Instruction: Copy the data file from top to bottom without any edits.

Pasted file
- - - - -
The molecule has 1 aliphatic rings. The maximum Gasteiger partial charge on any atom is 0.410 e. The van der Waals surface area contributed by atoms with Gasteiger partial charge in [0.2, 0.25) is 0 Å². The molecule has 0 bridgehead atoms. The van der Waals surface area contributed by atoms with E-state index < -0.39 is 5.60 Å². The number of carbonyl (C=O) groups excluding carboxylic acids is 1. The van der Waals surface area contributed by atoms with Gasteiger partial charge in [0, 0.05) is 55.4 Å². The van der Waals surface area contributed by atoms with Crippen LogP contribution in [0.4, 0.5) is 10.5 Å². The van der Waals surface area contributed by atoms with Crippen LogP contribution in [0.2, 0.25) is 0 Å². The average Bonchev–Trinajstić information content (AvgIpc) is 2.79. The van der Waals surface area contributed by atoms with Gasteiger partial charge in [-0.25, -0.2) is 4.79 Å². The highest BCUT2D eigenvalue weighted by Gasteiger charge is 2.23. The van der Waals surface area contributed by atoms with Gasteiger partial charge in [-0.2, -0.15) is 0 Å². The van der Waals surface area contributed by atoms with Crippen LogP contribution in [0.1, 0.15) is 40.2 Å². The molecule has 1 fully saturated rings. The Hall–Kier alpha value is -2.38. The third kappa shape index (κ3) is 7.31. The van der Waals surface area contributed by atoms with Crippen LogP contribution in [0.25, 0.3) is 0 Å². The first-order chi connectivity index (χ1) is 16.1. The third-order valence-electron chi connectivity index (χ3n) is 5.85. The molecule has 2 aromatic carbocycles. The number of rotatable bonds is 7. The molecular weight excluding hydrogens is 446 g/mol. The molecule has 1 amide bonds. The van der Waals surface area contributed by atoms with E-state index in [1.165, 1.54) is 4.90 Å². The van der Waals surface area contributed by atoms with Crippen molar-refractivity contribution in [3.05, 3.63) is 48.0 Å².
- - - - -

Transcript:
The molecule has 1 aliphatic rings. The maximum Gasteiger partial charge on any atom is 0.410 e. The van der Waals surface area contributed by atoms with Gasteiger partial charge in [0.2, 0.25) is 0 Å². The molecule has 0 bridgehead atoms. The van der Waals surface area contributed by atoms with E-state index < -0.39 is 5.60 Å². The number of carbonyl (C=O) groups excluding carboxylic acids is 1. The van der Waals surface area contributed by atoms with Gasteiger partial charge in [0, 0.05) is 55.4 Å². The van der Waals surface area contributed by atoms with Crippen LogP contribution in [0.4, 0.5) is 10.5 Å². The van der Waals surface area contributed by atoms with Crippen LogP contribution in [0.2, 0.25) is 0 Å². The average Bonchev–Trinajstić information content (AvgIpc) is 2.79. The van der Waals surface area contributed by atoms with Gasteiger partial charge in [-0.25, -0.2) is 4.79 Å². The highest BCUT2D eigenvalue weighted by Gasteiger charge is 2.23. The van der Waals surface area contributed by atoms with Gasteiger partial charge in [-0.2, -0.15) is 0 Å². The van der Waals surface area contributed by atoms with Crippen LogP contribution in [0.1, 0.15) is 40.2 Å². The molecule has 1 fully saturated rings. The Hall–Kier alpha value is -2.38. The third kappa shape index (κ3) is 7.31. The van der Waals surface area contributed by atoms with Crippen LogP contribution in [0.25, 0.3) is 0 Å². The first-order chi connectivity index (χ1) is 16.1. The third-order valence-electron chi connectivity index (χ3n) is 5.85. The molecule has 2 aromatic carbocycles. The number of rotatable bonds is 7. The molecular weight excluding hydrogens is 446 g/mol. The molecule has 1 amide bonds. The van der Waals surface area contributed by atoms with E-state index in [1.165, 1.54) is 4.90 Å². The van der Waals surface area contributed by atoms with Crippen molar-refractivity contribution in [3.05, 3.63) is 48.0 Å².